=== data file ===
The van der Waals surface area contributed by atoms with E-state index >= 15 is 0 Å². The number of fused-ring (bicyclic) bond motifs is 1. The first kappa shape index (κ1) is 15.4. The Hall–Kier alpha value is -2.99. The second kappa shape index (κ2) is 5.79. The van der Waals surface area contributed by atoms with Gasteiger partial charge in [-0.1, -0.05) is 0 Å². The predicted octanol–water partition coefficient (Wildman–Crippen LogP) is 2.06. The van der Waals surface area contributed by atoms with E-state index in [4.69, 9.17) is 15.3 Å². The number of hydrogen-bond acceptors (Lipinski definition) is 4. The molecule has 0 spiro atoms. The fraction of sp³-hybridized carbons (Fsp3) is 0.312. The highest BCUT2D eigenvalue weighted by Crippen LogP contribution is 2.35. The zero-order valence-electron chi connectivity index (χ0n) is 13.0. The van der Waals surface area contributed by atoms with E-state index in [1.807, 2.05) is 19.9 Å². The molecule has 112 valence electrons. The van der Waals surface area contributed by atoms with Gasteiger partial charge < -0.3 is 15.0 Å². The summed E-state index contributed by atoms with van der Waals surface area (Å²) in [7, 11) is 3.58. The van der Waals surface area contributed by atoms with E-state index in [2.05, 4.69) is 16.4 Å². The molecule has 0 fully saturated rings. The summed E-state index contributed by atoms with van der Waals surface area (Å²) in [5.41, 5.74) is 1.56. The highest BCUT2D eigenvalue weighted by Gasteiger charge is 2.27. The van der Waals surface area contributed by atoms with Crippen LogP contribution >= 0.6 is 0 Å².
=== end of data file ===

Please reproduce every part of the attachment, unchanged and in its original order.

The van der Waals surface area contributed by atoms with E-state index >= 15 is 0 Å². The number of fused-ring (bicyclic) bond motifs is 1. The first kappa shape index (κ1) is 15.4. The Hall–Kier alpha value is -2.99. The second kappa shape index (κ2) is 5.79. The van der Waals surface area contributed by atoms with Gasteiger partial charge in [-0.1, -0.05) is 0 Å². The predicted octanol–water partition coefficient (Wildman–Crippen LogP) is 2.06. The van der Waals surface area contributed by atoms with E-state index in [4.69, 9.17) is 15.3 Å². The number of hydrogen-bond acceptors (Lipinski definition) is 4. The molecule has 0 spiro atoms. The fraction of sp³-hybridized carbons (Fsp3) is 0.312. The highest BCUT2D eigenvalue weighted by Crippen LogP contribution is 2.35. The zero-order valence-electron chi connectivity index (χ0n) is 13.0. The van der Waals surface area contributed by atoms with E-state index in [1.807, 2.05) is 19.9 Å². The molecule has 112 valence electrons. The van der Waals surface area contributed by atoms with Gasteiger partial charge < -0.3 is 15.0 Å². The summed E-state index contributed by atoms with van der Waals surface area (Å²) in [7, 11) is 3.58. The van der Waals surface area contributed by atoms with E-state index in [2.05, 4.69) is 16.4 Å². The molecule has 0 fully saturated rings. The summed E-state index contributed by atoms with van der Waals surface area (Å²) in [5.41, 5.74) is 1.56. The highest BCUT2D eigenvalue weighted by Gasteiger charge is 2.27. The van der Waals surface area contributed by atoms with Crippen LogP contribution >= 0.6 is 0 Å².